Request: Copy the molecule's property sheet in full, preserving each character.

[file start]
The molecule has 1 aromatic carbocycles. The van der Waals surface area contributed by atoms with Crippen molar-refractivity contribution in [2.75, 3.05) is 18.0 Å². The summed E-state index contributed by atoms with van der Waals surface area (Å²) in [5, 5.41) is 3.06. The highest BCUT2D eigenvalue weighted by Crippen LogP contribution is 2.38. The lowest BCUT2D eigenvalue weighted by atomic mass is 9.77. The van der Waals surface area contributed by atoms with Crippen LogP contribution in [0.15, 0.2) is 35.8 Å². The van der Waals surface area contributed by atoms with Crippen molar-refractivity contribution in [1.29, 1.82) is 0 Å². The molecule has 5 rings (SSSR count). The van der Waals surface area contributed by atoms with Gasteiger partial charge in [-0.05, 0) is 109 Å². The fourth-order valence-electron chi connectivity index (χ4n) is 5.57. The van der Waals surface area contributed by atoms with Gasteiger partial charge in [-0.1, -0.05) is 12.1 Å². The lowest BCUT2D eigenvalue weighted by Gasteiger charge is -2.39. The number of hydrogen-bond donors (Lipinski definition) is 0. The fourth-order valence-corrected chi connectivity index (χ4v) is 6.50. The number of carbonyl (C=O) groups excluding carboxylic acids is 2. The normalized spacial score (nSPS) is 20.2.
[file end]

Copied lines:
The molecule has 1 aromatic carbocycles. The van der Waals surface area contributed by atoms with Crippen molar-refractivity contribution in [2.75, 3.05) is 18.0 Å². The summed E-state index contributed by atoms with van der Waals surface area (Å²) in [5, 5.41) is 3.06. The highest BCUT2D eigenvalue weighted by Crippen LogP contribution is 2.38. The lowest BCUT2D eigenvalue weighted by atomic mass is 9.77. The van der Waals surface area contributed by atoms with Crippen LogP contribution in [0.15, 0.2) is 35.8 Å². The van der Waals surface area contributed by atoms with Crippen molar-refractivity contribution in [1.29, 1.82) is 0 Å². The molecule has 5 rings (SSSR count). The van der Waals surface area contributed by atoms with Gasteiger partial charge in [-0.05, 0) is 109 Å². The fourth-order valence-electron chi connectivity index (χ4n) is 5.57. The van der Waals surface area contributed by atoms with Gasteiger partial charge in [-0.1, -0.05) is 12.1 Å². The lowest BCUT2D eigenvalue weighted by Gasteiger charge is -2.39. The number of hydrogen-bond donors (Lipinski definition) is 0. The fourth-order valence-corrected chi connectivity index (χ4v) is 6.50. The number of carbonyl (C=O) groups excluding carboxylic acids is 2. The normalized spacial score (nSPS) is 20.2.